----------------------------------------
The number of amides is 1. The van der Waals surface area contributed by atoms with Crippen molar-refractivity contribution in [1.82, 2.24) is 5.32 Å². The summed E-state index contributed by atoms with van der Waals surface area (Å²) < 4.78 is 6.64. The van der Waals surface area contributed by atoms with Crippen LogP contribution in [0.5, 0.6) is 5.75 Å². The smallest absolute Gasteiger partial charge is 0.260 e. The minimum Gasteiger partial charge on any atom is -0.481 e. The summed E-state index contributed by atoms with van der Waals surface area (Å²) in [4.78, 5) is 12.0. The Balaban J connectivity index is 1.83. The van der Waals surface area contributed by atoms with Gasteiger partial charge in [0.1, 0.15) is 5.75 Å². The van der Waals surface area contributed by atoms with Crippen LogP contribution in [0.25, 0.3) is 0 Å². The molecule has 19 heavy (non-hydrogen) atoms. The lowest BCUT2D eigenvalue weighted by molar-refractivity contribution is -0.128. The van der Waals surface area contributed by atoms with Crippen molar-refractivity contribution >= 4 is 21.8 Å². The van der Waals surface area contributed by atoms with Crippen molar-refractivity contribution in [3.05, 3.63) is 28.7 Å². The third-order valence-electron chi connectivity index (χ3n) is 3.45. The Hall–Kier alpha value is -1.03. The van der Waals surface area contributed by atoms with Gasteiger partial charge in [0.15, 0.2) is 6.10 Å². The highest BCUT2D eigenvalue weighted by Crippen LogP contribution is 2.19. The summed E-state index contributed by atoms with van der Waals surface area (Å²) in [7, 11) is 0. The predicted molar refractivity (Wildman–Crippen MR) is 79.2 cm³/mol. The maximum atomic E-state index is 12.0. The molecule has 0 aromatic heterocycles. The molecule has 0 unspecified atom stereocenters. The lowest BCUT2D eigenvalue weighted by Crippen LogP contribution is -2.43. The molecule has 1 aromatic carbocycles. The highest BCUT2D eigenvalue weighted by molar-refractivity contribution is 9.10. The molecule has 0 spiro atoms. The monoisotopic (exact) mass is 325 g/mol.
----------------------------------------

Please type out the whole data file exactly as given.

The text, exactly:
The number of amides is 1. The van der Waals surface area contributed by atoms with Crippen molar-refractivity contribution in [1.82, 2.24) is 5.32 Å². The summed E-state index contributed by atoms with van der Waals surface area (Å²) < 4.78 is 6.64. The van der Waals surface area contributed by atoms with Crippen LogP contribution in [0.5, 0.6) is 5.75 Å². The smallest absolute Gasteiger partial charge is 0.260 e. The minimum Gasteiger partial charge on any atom is -0.481 e. The summed E-state index contributed by atoms with van der Waals surface area (Å²) in [4.78, 5) is 12.0. The Balaban J connectivity index is 1.83. The van der Waals surface area contributed by atoms with Gasteiger partial charge in [0.1, 0.15) is 5.75 Å². The van der Waals surface area contributed by atoms with Crippen LogP contribution in [0.25, 0.3) is 0 Å². The molecule has 19 heavy (non-hydrogen) atoms. The lowest BCUT2D eigenvalue weighted by molar-refractivity contribution is -0.128. The van der Waals surface area contributed by atoms with Crippen molar-refractivity contribution >= 4 is 21.8 Å². The van der Waals surface area contributed by atoms with Crippen molar-refractivity contribution in [3.05, 3.63) is 28.7 Å². The third-order valence-electron chi connectivity index (χ3n) is 3.45. The Hall–Kier alpha value is -1.03. The van der Waals surface area contributed by atoms with Gasteiger partial charge in [0.15, 0.2) is 6.10 Å². The highest BCUT2D eigenvalue weighted by Crippen LogP contribution is 2.19. The summed E-state index contributed by atoms with van der Waals surface area (Å²) in [7, 11) is 0. The predicted molar refractivity (Wildman–Crippen MR) is 79.2 cm³/mol. The maximum atomic E-state index is 12.0. The molecule has 0 aromatic heterocycles. The molecule has 0 unspecified atom stereocenters. The lowest BCUT2D eigenvalue weighted by Crippen LogP contribution is -2.43. The molecule has 1 aromatic carbocycles. The highest BCUT2D eigenvalue weighted by molar-refractivity contribution is 9.10. The molecule has 0 spiro atoms. The monoisotopic (exact) mass is 325 g/mol.